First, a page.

166. ^ High Risk: The Politics of the Air, Thomson, A., Sidgwick and Jackson, London, 1990, p. 356
  167. ^ a b B.CAL to lease unsold Concorde?, Air Transport, Flight International, 24 February 1979, p. 517
  168. ^ B.CAL appoints Concorde consultant, Air Transport, Flight International, 24 March 1979, p. 881
  169. ^ a b c Tories support B.CAL's Concorde plan, Air Transport, Flight International, 14 April 1979, p. 1132
  170. ^ a b World News, Flight International, 28 April 1979, p. 1286
  171. ^ a b B.CAL drops Concorde plans but asks for Hong Kong licence, Air Transport, Flight International, 30 June 1979, p. 2331
  172. ^ New job for B.CAL Concorde man, Air Transport, Flight International, 21 July 1979, p. 158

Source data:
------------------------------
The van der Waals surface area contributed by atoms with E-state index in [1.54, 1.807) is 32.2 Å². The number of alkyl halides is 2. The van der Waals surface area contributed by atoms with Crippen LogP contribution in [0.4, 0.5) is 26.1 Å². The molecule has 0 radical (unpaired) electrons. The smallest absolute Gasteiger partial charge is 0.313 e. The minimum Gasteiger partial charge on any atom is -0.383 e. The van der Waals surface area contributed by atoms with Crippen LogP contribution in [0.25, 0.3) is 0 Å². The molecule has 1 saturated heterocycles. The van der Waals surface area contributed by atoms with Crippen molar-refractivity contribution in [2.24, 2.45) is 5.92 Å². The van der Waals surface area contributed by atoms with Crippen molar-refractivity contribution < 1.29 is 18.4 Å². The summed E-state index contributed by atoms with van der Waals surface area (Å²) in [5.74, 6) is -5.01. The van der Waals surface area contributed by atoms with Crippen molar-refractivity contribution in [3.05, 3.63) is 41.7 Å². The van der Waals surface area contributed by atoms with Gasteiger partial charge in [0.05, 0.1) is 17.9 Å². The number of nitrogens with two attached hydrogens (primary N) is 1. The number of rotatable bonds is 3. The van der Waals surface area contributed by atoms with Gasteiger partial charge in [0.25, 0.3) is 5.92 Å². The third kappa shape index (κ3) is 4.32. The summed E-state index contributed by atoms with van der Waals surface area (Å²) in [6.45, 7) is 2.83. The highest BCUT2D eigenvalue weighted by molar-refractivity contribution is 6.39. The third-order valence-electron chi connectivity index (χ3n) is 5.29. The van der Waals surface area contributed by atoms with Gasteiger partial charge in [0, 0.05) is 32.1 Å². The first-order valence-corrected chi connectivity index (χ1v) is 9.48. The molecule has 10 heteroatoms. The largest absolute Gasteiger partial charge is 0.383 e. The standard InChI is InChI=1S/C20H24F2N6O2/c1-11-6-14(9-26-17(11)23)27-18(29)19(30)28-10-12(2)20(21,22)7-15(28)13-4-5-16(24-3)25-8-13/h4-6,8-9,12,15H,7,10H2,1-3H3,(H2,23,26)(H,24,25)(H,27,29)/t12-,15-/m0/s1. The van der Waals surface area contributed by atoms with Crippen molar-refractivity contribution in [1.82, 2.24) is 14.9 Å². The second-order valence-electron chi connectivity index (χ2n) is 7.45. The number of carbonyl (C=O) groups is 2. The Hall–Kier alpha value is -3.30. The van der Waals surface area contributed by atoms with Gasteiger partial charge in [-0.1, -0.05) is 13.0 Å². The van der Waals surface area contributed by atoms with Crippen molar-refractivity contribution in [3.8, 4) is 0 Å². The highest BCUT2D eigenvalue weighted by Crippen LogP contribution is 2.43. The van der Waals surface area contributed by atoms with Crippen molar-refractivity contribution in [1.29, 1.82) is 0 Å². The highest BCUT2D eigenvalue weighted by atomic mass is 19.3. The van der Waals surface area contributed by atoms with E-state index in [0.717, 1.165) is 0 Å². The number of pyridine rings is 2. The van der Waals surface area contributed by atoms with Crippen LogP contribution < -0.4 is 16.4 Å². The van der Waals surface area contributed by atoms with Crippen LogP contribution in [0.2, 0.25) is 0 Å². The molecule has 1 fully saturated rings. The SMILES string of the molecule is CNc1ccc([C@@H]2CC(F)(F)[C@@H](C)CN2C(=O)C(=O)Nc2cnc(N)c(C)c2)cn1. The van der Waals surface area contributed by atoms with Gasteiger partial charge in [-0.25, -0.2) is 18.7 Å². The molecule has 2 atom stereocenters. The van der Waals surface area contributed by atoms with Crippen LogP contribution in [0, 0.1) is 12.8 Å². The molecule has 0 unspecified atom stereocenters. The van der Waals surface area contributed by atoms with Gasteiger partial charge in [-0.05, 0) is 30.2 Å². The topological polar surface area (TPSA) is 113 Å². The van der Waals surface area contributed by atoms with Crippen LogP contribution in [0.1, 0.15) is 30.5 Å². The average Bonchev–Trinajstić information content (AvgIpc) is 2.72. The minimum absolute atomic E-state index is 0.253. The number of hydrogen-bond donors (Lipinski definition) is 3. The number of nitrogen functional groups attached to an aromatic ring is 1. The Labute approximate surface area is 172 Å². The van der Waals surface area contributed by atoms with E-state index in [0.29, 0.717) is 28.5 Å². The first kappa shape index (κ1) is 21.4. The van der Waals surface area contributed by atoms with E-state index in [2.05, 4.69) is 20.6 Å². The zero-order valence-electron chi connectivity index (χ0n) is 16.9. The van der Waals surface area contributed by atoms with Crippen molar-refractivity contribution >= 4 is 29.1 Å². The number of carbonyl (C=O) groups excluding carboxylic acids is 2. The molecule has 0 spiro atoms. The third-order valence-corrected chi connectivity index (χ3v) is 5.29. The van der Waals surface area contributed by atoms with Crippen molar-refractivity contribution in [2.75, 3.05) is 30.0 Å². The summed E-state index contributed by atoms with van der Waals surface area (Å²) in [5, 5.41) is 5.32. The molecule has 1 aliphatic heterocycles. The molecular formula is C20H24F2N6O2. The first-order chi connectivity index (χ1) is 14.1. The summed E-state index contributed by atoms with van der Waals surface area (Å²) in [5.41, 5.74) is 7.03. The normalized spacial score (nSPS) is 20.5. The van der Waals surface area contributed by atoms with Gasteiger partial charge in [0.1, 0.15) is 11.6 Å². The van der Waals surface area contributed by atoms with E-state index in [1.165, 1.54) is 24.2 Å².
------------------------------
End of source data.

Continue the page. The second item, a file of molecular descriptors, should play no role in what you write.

173. ^ BCAL's African Profit ..., World News, Flight International, 23 December 1971, p. 994
  174. ^ a b c Cheaper fares on Swedish routes?, Air Transport, Flight International, 31 March 1979, p. 965
  175. ^ a b c Two Concordes, A310s and 20 new routes in B.CAL package, Air Transport, Flight International, 19 May 1979, p. 1637
  176. ^ Short hauls ..., Air Transport, Flight International, 9 June 1979, p. 1978
  177. ^ Short hauls ..., Air Transport, Flight International, 20 October 1979, p. 1264
  178. ^ a b New "managerial thrust" for B.CAL, Air Transport, Flight International, 1 September 1979, p. 637
  179. ^ High Risk: The Politics of the Air, Thomson, A., Sidgwick and Jackson, London, 1990, p. 389
  180. ^ Small World ... British Caledonian Helicopters, World News, Flight International, 28 April 1979, p. 1287